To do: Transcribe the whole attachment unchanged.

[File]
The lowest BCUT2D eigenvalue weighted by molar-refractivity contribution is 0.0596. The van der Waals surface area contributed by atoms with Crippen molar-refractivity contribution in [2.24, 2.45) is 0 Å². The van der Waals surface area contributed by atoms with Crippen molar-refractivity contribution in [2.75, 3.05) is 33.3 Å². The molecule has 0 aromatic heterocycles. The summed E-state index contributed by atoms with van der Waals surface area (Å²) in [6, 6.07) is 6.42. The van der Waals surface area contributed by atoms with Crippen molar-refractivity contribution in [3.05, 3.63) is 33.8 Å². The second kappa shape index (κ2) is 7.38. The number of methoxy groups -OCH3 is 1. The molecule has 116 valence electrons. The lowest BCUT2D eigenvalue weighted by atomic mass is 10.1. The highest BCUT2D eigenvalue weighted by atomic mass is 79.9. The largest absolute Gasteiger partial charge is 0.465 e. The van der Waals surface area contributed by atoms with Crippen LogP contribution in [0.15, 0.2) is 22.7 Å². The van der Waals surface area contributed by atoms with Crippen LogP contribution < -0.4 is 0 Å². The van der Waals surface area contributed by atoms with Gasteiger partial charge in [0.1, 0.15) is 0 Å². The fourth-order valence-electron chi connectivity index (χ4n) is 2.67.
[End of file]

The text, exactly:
The lowest BCUT2D eigenvalue weighted by molar-refractivity contribution is 0.0596. The van der Waals surface area contributed by atoms with Crippen molar-refractivity contribution in [2.24, 2.45) is 0 Å². The van der Waals surface area contributed by atoms with Crippen molar-refractivity contribution in [2.75, 3.05) is 33.3 Å². The molecule has 0 aromatic heterocycles. The summed E-state index contributed by atoms with van der Waals surface area (Å²) in [6, 6.07) is 6.42. The van der Waals surface area contributed by atoms with Crippen molar-refractivity contribution in [3.05, 3.63) is 33.8 Å². The second kappa shape index (κ2) is 7.38. The number of methoxy groups -OCH3 is 1. The molecule has 116 valence electrons. The lowest BCUT2D eigenvalue weighted by atomic mass is 10.1. The highest BCUT2D eigenvalue weighted by atomic mass is 79.9. The largest absolute Gasteiger partial charge is 0.465 e. The van der Waals surface area contributed by atoms with Crippen LogP contribution in [0.15, 0.2) is 22.7 Å². The van der Waals surface area contributed by atoms with Crippen LogP contribution < -0.4 is 0 Å². The van der Waals surface area contributed by atoms with Gasteiger partial charge in [0.1, 0.15) is 0 Å². The fourth-order valence-electron chi connectivity index (χ4n) is 2.67.